Tuesday, December 29, 2009

2010, here we come!

What a year ahead!

First we learned of our younger son's engagement, and plans for a September 2010 wedding.

Then our daughter and son-in-law told us that we are going to be grandparents in May.

Now our oldest son has asked a wonderful gal to marry him, and she has answered in the affirmative!

It's not even New Year's Day yet, but I'm ready to start celebrating! Woo-hoo!!!!

Sunday, December 20, 2009

Memories of Christmases Past

I’ve been reminiscing lately, and thinking about how blessed I am to have these memories of Christmas…

As a kid, picking out a Christmas tree at the corner lot with my dad and brother. I especially remember the light bulbs, hung across the lot, illuminating the trees.

As a dad, the adventure of taking my kids to a “cut your own” tree farm, in search of the perfect Christmas tree.

Many years of "Family Christmas" at Crabtree’s Kitchen, where we enjoyed a wonderful meal and then a horse drawn sleigh ride through the woods. Grandpa often claimed to spot Rudolph through the trees, and the "real" Santa always paid a visit.

The warmth of our home on a cold, snowy Christmas Eve.

Melting butter and paprika sprinkled on top of the mashed potatoes, served with a Christmas meal at Aunt Irene and Cousin Kris’ house.

Uncle Vern and his tape recorder.

Moving from upper to lower Edgerton Street during the week between Christmas and New Year, and having a fully decorated tree in the trailer with the rest of our belongings.

Singing Silent Night, while holding a lit candle in the darkened sanctuary of our church during Christmas Eve service.

Peeling dried, cooled wax from my fingers.

Ornaments, hand made by us kids, and as ugly as they were, Mom still hung them on the tree.

A mountain of gifts under the tree, and the anticipation of opening them.

Taking a nap during the afternoon on Christmas Eve, to make the time go faster.

Rice pudding, and a prize awaiting the lucky person to find the walnut hidden somewhere in the bowl. I never ate the pudding, but was allowed to hunt for the nut.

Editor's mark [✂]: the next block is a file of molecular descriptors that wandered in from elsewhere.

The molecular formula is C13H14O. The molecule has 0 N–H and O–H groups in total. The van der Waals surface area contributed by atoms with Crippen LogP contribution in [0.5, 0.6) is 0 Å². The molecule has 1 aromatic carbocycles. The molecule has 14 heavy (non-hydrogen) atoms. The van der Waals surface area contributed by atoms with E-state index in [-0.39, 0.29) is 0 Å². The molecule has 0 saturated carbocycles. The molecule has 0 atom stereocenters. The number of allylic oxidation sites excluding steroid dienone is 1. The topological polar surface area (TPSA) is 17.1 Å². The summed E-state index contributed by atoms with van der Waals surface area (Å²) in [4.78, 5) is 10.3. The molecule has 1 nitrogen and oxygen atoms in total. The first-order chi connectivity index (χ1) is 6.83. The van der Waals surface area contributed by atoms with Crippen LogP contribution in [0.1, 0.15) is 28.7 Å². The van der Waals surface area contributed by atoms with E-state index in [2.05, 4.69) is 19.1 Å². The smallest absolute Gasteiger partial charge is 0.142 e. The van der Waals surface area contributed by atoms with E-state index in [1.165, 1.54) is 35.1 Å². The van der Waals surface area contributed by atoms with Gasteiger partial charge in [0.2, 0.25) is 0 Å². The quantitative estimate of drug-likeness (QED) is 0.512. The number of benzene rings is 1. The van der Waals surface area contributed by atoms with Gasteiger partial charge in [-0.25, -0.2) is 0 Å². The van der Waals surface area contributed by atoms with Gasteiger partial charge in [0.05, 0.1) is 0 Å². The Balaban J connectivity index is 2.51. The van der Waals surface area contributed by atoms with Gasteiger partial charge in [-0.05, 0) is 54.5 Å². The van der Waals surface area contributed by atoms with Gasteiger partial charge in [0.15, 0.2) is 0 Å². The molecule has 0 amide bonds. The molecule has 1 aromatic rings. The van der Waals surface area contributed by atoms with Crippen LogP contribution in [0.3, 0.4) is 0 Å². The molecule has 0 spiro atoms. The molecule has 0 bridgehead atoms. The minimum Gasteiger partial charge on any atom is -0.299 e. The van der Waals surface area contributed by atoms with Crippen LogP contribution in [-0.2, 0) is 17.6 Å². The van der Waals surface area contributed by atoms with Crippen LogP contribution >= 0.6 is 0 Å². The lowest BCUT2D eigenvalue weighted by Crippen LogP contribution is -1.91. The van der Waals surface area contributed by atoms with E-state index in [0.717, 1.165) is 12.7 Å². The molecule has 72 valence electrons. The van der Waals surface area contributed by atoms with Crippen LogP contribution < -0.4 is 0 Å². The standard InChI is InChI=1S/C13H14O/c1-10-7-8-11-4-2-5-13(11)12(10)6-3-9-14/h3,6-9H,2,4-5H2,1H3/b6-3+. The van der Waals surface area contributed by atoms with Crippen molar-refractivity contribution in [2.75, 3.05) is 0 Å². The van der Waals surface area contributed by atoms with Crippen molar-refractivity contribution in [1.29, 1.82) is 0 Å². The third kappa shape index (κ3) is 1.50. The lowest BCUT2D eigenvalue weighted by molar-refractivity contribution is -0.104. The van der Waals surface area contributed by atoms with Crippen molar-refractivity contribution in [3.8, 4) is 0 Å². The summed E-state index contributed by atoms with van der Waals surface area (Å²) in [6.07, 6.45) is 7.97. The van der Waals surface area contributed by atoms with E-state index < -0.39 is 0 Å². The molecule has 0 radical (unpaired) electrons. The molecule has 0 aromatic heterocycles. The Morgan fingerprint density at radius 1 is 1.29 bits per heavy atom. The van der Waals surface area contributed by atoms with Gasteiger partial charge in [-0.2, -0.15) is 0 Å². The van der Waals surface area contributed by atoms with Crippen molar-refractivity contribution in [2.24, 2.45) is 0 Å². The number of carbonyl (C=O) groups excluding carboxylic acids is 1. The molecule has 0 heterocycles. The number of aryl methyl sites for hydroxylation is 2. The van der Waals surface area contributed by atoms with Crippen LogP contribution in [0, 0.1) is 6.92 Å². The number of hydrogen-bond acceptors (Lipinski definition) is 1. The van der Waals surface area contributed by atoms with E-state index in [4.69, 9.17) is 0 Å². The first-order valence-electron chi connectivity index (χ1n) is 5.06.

My mom, scurrying around getting the meal on the table, and always the last to sit and eat.

One of my fellow employees, coming to our door on Christmas Eve and asking for food.

Barney, our dog, and his appetite for discarded wrapping paper.

“Christmas lights out mom’s side!”

What are your Christmas memories?

Thursday, December 10, 2009

Do what you love

I initially wrote this blog a few days ago, but when my trusted editor (my wife) read it, she told me it was a real downer. From my perspective, I thought I had simply shared some thoughts about working life. My intent was not to complain or garner sympathy, but when I separated myself from the topic and reread it from your perspective, I realized it could come across negatively. So, with that in mind, and in an effort to satisfy my editor, let me try to present the subject a little differently.

We have all heard the expression, “Find a job doing what you love, and you’ll never have to work a day in your life.” If I am honest with myself, I’m not sure I can say that I have loved my job consistently over the 40 years I’ve worked. By no means do I wish to be pitied. It’s not that I have hated every one of my 10,000+ workdays. It’s just that if I may have had a “higher calling,” I didn’t hear it or answer it, and I now find myself looking inward, contemplating how I would like to spend my waking/working hours. It’s an interesting process to pursue.

CLARIFICATION TO APPEASE MY EDITOR: While I have not necessarily loved every one of the 4.8 million minutes I have worked (not counting overtime), I have enjoyed many, and have been blessed with steady employment for all but 8 weeks of this period. I have liked working with 99.9% of the people, and consider some of them to be good friends even now, 30-40 years later. I still come home each day with a smile, to get a hug and a kiss from my loving wife, and a squealing, tail-wagging doggie greeting. It’s tough to beat that! No complaining here!

In my early years, I needed to work just to keep gas in my car, and spending money in my pocket. Like many others my age, I had no concept of planning for a long-term career, and my idea of preparing for the future was to plan for the following weekend.